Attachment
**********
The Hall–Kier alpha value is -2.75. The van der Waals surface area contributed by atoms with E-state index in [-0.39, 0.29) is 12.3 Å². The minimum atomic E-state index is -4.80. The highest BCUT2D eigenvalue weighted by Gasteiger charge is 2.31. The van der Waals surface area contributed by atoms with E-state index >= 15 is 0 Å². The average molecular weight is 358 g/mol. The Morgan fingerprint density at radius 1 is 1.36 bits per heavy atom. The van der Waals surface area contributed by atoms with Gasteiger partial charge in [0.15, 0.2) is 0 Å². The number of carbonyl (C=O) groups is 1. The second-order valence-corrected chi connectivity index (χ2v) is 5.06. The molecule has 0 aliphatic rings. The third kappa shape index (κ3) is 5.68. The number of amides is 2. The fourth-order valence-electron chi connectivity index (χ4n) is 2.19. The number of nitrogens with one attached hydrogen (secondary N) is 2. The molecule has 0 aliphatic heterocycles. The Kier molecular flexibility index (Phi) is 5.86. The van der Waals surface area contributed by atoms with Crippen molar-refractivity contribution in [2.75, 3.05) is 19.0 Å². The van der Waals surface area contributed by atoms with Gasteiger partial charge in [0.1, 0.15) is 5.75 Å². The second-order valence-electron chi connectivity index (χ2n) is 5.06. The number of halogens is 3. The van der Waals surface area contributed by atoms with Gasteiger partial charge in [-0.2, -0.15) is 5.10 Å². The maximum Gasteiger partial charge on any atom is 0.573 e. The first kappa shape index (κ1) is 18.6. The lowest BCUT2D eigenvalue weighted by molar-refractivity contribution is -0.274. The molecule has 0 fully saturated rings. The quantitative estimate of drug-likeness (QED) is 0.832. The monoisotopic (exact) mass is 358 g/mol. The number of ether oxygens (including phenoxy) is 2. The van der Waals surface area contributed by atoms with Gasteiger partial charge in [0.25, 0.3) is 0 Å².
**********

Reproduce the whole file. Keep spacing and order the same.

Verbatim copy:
The Hall–Kier alpha value is -2.75. The van der Waals surface area contributed by atoms with E-state index in [-0.39, 0.29) is 12.3 Å². The minimum atomic E-state index is -4.80. The highest BCUT2D eigenvalue weighted by Gasteiger charge is 2.31. The van der Waals surface area contributed by atoms with E-state index >= 15 is 0 Å². The average molecular weight is 358 g/mol. The Morgan fingerprint density at radius 1 is 1.36 bits per heavy atom. The van der Waals surface area contributed by atoms with Gasteiger partial charge in [0.15, 0.2) is 0 Å². The number of carbonyl (C=O) groups is 1. The second-order valence-corrected chi connectivity index (χ2v) is 5.06. The molecule has 0 aliphatic rings. The third kappa shape index (κ3) is 5.68. The number of amides is 2. The fourth-order valence-electron chi connectivity index (χ4n) is 2.19. The number of nitrogens with one attached hydrogen (secondary N) is 2. The molecule has 0 aliphatic heterocycles. The Kier molecular flexibility index (Phi) is 5.86. The van der Waals surface area contributed by atoms with Crippen molar-refractivity contribution in [2.75, 3.05) is 19.0 Å². The van der Waals surface area contributed by atoms with Gasteiger partial charge in [0.1, 0.15) is 5.75 Å². The second-order valence-electron chi connectivity index (χ2n) is 5.06. The number of halogens is 3. The van der Waals surface area contributed by atoms with Gasteiger partial charge in [-0.2, -0.15) is 5.10 Å². The maximum Gasteiger partial charge on any atom is 0.573 e. The first kappa shape index (κ1) is 18.6. The lowest BCUT2D eigenvalue weighted by molar-refractivity contribution is -0.274. The molecule has 0 fully saturated rings. The quantitative estimate of drug-likeness (QED) is 0.832. The monoisotopic (exact) mass is 358 g/mol. The number of ether oxygens (including phenoxy) is 2. The van der Waals surface area contributed by atoms with Gasteiger partial charge in [0.25, 0.3) is 0 Å².